Last Wednesday, Bob Feller died. Last Thursday, the Sun came up -- as much as it can in Ohio, on one of the shortest days of the year.
Last Thursday, life went on. Just as it went on when Art Modell gave Baltimore a new lease on NFL life at our expense. Just like when we had to suffer the final-straw indignity of watching him win a Super Bowl five years later. Just like when LeBron told us we weren't good enough for him anymore, mere months ago.
There was something of a numb feeling about last Thursday. Like waking up the morning after Game 7 of the ALCS three years ago, Game 7 of the World Series 13 years ago, after the AFC title games in '86 and '87. It's over. It's really over.
Yeah, those were games. This was a life. But Feller represented so much about Cleveland that we want to remember. With his passing, we lost one of our most important links to that past, when Cleveland was the stately lady of the lakeshore, the manufacturing mecca that helped build America into a 20th Century world power on the sweaty brows and strained muscles of the men and women who went to work at the factories and mills each day.
A time when billowing smokestacks were a sign of profit and riches, not an environmental taboo. A time when the Indians were winners, a World Series parade was fresh in everyone's memory, and Cleveland was the polar opposite of the national punchline it would become in the ensuing decades.
Paul Simon wondered where Joe DiMaggio had gone. But even when times became less simple and supposed American innocence withered in the face of social change and war in Southeast Asia, the Yankees still had Mantle. A decade later, they had Jackson and a pair of World Series titles. Then Donnie Baseball, then Derek Jeter and more titles. Now their roster is a monument to excess, even by their own standards. The cupboard was either stocked, or on its way to being stocked.
DiMaggio has been gone for 11 years. But DiMaggio's Yankees never really died. The names just change.
In Cleveland, the days of Feller are truly never coming back.
So it's fitting that Feller left us in December. A moment of silence at 7:05 p.m. before the first pitch of a midsummer home game wouldn't have yanked us out of our charmed summer existence nearly enough. We need the winter to meditate on the loss of Feller and everything he means to us and our history. We need him to not be there to throw out the first pitch of spring training, as he has been for years. We need March to become April, May, June and July, and all of the routines of what promises to be another mundane, non-contending Tribe season have a gaping hole where Feller used to be.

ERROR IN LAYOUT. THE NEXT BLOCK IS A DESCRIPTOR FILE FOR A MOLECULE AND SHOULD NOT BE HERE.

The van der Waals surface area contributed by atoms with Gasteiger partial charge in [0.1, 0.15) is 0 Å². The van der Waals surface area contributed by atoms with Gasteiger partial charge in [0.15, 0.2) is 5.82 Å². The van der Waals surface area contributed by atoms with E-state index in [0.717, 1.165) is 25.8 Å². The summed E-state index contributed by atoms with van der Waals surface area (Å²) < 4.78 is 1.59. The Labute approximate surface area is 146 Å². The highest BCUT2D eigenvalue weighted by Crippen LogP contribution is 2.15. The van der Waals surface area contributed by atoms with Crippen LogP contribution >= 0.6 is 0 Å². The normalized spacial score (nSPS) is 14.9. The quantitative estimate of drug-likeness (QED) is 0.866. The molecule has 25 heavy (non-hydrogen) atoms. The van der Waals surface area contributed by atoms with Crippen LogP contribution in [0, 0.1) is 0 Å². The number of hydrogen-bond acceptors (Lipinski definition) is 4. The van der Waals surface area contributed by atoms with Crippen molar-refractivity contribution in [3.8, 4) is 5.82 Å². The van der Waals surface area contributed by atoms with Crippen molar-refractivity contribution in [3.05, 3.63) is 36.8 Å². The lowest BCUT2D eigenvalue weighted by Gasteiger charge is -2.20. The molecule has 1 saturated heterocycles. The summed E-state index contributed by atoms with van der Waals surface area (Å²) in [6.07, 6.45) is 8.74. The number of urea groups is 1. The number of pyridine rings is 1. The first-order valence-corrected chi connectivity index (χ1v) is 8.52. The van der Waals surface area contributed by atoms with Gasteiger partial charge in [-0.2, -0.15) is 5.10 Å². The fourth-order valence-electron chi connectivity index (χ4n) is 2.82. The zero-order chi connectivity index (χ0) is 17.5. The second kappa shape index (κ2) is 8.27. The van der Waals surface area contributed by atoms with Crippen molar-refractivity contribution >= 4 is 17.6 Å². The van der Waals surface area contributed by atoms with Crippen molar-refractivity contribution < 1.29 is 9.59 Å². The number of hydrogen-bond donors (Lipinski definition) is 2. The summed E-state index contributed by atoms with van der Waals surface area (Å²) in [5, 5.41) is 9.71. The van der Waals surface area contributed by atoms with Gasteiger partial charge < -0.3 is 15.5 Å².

Then, we'll know what we've lost.
Last Thursday, the Sun came up cold and distant, offering little more than filtered light-droplets from behind hazy clouds. Downtown, street grates belched steam that covered salt-encrusted roads and sidewalks. The cold air sliced against open skin at the slightest movement.
If you wanted to pay tribute to Feller at his statue on the plaza by Gate C at Progressive Field, you had to want it. And people did come. At 10:30 in the morning, a few items lay on the base of the statue, which was splattered with salt residue like every outdoor surface in Cleveland.
A bouquet of yellow flowers. A small American flag, draped over itself. A package of sunflower seeds. A red capital A cut from a wooden block, to honor Feller's service on the U.S.S. Alabama during World War II. On the back, a note scribbled in pen:
"Mr Feller, thanks for fighting for our freedom!! Rest in peace & here's your lucky 'A!!'"
Cleveland's only sporting king is gone. Jim Brown wanted to make movies. LeBron wanted to go to school with the cool kids. That leaves Feller. A proud man with a lion's heart and an ego to match. The perfect combination of dominance and cockiness that exemplified our town, our region, in a different time, when you put a baseball career on hold indefinitely to go fight for your country because it was the right thing to do, then came back and helped your team win a World Series a few years later.
Anything was possible, and it wasn't just the hollow bloviations of a local political candidate stumping for votes.
Above the trinkets left at the Feller statue on Thursday morning, a yellow bow hung from Feller's bronze pitching hand. It's frozen in the split-second in which Feller is at the apex of his delivery, left leg airborne, ready to shove a 98-mile per hour heater down the throat of Ted Williams, or buckle DiMaggio's knees with a table-drop curve.
This was Feller at his zenith. Cleveland at its zenith. Something to admire. Something to fear. Something to reckon with. Something that now exists only in black and white and bronze.